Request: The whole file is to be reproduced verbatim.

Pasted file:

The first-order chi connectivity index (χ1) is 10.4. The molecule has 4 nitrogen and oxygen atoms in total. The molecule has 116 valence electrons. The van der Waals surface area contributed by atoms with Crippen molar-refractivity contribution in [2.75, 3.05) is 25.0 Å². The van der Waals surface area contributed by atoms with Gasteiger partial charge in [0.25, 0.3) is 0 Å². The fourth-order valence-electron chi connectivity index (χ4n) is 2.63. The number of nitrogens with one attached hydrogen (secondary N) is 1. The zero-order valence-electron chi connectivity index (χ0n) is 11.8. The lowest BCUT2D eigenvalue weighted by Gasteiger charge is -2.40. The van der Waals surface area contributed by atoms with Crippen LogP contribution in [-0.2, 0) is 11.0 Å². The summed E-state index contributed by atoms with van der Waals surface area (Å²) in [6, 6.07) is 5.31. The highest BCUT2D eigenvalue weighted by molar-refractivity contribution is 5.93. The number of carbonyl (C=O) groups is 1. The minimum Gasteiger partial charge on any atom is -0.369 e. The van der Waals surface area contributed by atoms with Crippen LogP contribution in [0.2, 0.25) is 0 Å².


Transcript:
The first-order chi connectivity index (χ1) is 10.4. The molecule has 4 nitrogen and oxygen atoms in total. The molecule has 116 valence electrons. The van der Waals surface area contributed by atoms with Crippen molar-refractivity contribution in [2.75, 3.05) is 25.0 Å². The van der Waals surface area contributed by atoms with Gasteiger partial charge in [0.25, 0.3) is 0 Å². The fourth-order valence-electron chi connectivity index (χ4n) is 2.63. The number of nitrogens with one attached hydrogen (secondary N) is 1. The zero-order valence-electron chi connectivity index (χ0n) is 11.8. The lowest BCUT2D eigenvalue weighted by Gasteiger charge is -2.40. The van der Waals surface area contributed by atoms with Crippen LogP contribution in [-0.2, 0) is 11.0 Å². The summed E-state index contributed by atoms with van der Waals surface area (Å²) in [6, 6.07) is 5.31. The highest BCUT2D eigenvalue weighted by molar-refractivity contribution is 5.93. The number of carbonyl (C=O) groups is 1. The minimum Gasteiger partial charge on any atom is -0.369 e. The van der Waals surface area contributed by atoms with Crippen LogP contribution in [0.2, 0.25) is 0 Å².